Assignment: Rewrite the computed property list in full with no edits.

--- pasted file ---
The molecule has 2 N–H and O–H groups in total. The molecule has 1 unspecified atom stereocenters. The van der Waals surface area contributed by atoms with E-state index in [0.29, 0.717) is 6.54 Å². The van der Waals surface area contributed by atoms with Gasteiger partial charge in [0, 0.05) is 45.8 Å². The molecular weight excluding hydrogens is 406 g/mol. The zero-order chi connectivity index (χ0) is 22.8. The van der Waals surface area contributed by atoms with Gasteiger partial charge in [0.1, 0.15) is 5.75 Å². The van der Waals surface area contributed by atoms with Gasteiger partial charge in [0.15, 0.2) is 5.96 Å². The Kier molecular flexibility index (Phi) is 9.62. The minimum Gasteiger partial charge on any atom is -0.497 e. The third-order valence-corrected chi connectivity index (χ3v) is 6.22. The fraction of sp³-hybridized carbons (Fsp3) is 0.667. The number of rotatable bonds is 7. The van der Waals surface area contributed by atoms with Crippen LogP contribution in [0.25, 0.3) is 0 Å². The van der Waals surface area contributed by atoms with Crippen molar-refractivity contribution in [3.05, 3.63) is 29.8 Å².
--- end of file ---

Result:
The molecule has 2 N–H and O–H groups in total. The molecule has 1 unspecified atom stereocenters. The van der Waals surface area contributed by atoms with E-state index in [0.29, 0.717) is 6.54 Å². The van der Waals surface area contributed by atoms with Gasteiger partial charge in [0, 0.05) is 45.8 Å². The molecular weight excluding hydrogens is 406 g/mol. The zero-order chi connectivity index (χ0) is 22.8. The van der Waals surface area contributed by atoms with Gasteiger partial charge in [0.1, 0.15) is 5.75 Å². The van der Waals surface area contributed by atoms with Gasteiger partial charge in [0.15, 0.2) is 5.96 Å². The Kier molecular flexibility index (Phi) is 9.62. The minimum Gasteiger partial charge on any atom is -0.497 e. The third-order valence-corrected chi connectivity index (χ3v) is 6.22. The fraction of sp³-hybridized carbons (Fsp3) is 0.667. The number of rotatable bonds is 7. The van der Waals surface area contributed by atoms with Crippen LogP contribution in [0.25, 0.3) is 0 Å². The van der Waals surface area contributed by atoms with Crippen molar-refractivity contribution in [3.05, 3.63) is 29.8 Å².